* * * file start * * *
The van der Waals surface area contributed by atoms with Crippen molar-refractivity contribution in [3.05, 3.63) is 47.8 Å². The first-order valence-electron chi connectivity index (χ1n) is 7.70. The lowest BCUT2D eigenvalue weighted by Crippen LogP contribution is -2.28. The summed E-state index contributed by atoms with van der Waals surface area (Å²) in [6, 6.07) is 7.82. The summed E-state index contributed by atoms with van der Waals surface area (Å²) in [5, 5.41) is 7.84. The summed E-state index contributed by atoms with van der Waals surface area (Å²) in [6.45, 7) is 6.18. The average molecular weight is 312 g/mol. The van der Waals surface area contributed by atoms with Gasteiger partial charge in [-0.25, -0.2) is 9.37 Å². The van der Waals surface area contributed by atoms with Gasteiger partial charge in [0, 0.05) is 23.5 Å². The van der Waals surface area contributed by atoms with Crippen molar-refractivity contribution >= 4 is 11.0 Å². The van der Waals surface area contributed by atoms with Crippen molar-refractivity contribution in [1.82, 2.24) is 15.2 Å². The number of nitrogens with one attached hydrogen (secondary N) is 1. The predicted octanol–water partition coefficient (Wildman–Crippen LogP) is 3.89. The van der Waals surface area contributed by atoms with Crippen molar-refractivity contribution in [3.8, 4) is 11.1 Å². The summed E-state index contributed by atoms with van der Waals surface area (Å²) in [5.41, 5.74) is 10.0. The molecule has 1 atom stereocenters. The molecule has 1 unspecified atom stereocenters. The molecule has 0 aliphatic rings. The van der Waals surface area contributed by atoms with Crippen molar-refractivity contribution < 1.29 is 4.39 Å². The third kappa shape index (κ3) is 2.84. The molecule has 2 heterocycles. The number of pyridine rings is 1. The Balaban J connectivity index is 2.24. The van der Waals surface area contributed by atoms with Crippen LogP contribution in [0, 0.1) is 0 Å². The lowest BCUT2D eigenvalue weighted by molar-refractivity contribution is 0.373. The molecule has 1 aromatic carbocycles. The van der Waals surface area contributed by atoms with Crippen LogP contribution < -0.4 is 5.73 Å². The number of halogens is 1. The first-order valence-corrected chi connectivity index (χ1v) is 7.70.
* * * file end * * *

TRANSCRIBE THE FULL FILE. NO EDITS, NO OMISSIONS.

The van der Waals surface area contributed by atoms with Crippen molar-refractivity contribution in [3.05, 3.63) is 47.8 Å². The first-order valence-electron chi connectivity index (χ1n) is 7.70. The lowest BCUT2D eigenvalue weighted by Crippen LogP contribution is -2.28. The summed E-state index contributed by atoms with van der Waals surface area (Å²) in [6, 6.07) is 7.82. The summed E-state index contributed by atoms with van der Waals surface area (Å²) in [5, 5.41) is 7.84. The summed E-state index contributed by atoms with van der Waals surface area (Å²) in [6.45, 7) is 6.18. The average molecular weight is 312 g/mol. The van der Waals surface area contributed by atoms with Gasteiger partial charge in [-0.25, -0.2) is 9.37 Å². The van der Waals surface area contributed by atoms with Gasteiger partial charge in [0, 0.05) is 23.5 Å². The van der Waals surface area contributed by atoms with Crippen molar-refractivity contribution >= 4 is 11.0 Å². The van der Waals surface area contributed by atoms with Crippen molar-refractivity contribution in [1.82, 2.24) is 15.2 Å². The number of nitrogens with one attached hydrogen (secondary N) is 1. The predicted octanol–water partition coefficient (Wildman–Crippen LogP) is 3.89. The van der Waals surface area contributed by atoms with Crippen molar-refractivity contribution in [3.8, 4) is 11.1 Å². The summed E-state index contributed by atoms with van der Waals surface area (Å²) in [5.41, 5.74) is 10.0. The molecule has 1 atom stereocenters. The molecule has 1 unspecified atom stereocenters. The molecule has 0 aliphatic rings. The van der Waals surface area contributed by atoms with Crippen molar-refractivity contribution < 1.29 is 4.39 Å². The third kappa shape index (κ3) is 2.84. The molecule has 2 heterocycles. The number of pyridine rings is 1. The Balaban J connectivity index is 2.24. The van der Waals surface area contributed by atoms with Crippen LogP contribution in [0, 0.1) is 0 Å². The lowest BCUT2D eigenvalue weighted by molar-refractivity contribution is 0.373. The molecule has 1 aromatic carbocycles. The van der Waals surface area contributed by atoms with Crippen LogP contribution < -0.4 is 5.73 Å². The number of halogens is 1. The first-order valence-corrected chi connectivity index (χ1v) is 7.70.